The central government wants Hong Kong to be run by “patriots,” said Xia Baolong, China’s director of Hong Kong and Macau affairs. To Beijing, that term means supporting mainland China and the Chinese Communist Party.
Details: The plan would cover candidates for nearly 2,000 elected positions in Hong Kong, including the committee that chooses the chief executive, the legislature and the district councils. It would not be retroactive, and current councilors will keep their seats.
Myanmar’s generals want to take the country offline
Since the coup, Myanmar’s military has repeatedly shut off the internet and cut access to major social media sites, isolating a country that had only in the past few years linked to the outside world.
So far, the military has depended on crude forms of control to restrict the flow of information: During raids on data centers, soldiers ordered technicians at telecom operators to switch off the internet. They cut wires without knowing what they were cutting, according to a witness.
But such a shutdown has drawbacks, like paralyzing a struggling economy and damaging foreign investor confidence. Demonstrators have accused China of exporting the tools of authoritarianism to its smaller neighbor.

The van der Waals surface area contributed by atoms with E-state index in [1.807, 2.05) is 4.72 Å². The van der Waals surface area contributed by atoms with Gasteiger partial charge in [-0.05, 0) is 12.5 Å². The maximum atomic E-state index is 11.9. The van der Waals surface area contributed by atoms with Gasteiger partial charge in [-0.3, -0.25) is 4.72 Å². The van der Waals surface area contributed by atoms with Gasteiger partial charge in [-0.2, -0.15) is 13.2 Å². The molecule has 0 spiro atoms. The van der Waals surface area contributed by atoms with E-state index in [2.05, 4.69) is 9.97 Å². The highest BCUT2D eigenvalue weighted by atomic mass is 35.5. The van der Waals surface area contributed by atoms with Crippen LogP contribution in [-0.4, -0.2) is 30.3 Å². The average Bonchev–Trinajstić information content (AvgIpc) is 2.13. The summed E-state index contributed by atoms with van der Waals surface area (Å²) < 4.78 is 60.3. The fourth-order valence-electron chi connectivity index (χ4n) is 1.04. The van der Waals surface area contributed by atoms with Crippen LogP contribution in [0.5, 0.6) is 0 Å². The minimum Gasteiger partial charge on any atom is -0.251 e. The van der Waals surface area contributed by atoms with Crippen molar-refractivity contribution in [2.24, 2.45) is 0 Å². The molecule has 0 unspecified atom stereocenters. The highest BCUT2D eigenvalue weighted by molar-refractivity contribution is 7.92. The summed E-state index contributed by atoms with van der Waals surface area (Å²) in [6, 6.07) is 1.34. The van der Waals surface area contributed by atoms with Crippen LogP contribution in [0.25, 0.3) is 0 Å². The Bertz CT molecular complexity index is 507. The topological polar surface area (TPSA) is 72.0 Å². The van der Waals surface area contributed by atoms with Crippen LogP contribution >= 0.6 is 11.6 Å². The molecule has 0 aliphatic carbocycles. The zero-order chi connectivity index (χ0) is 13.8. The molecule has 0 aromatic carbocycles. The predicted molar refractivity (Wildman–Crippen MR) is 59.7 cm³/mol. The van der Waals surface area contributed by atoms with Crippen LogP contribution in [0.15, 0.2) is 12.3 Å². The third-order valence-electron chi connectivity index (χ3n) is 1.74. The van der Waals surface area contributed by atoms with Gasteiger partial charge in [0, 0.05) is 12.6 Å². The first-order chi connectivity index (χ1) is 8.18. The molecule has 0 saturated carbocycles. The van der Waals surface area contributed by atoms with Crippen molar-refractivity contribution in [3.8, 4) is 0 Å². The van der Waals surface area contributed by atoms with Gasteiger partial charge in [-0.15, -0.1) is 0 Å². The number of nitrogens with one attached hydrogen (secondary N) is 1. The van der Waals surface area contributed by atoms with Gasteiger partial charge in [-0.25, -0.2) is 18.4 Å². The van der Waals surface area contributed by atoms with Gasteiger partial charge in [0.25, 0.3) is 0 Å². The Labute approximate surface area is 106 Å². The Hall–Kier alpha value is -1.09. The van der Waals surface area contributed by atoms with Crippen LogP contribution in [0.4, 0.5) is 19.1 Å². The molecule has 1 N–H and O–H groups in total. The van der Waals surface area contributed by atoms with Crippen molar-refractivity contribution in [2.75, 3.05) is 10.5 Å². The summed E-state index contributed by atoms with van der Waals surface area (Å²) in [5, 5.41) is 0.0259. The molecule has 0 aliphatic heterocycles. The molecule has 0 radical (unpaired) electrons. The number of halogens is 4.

Legal tools: A 36-page draft law distributed to service providers after the coup gives the military sweeping powers to block websites and cut off access to users deemed troublesome. It would also give the government access to user data. Huawei and ZTE, two major Chinese companies, built much of Myanmar’s telecommunications network.
If you have 5 minutes, this is worth it
Hostility toward women economists
A new paper showing that women presenting at economics conferences received 12 percent more questions, often aggressive ones, is the latest addition to a mounting body of evidence of gender discrimination in economics. Above, a conference in San Diego last year.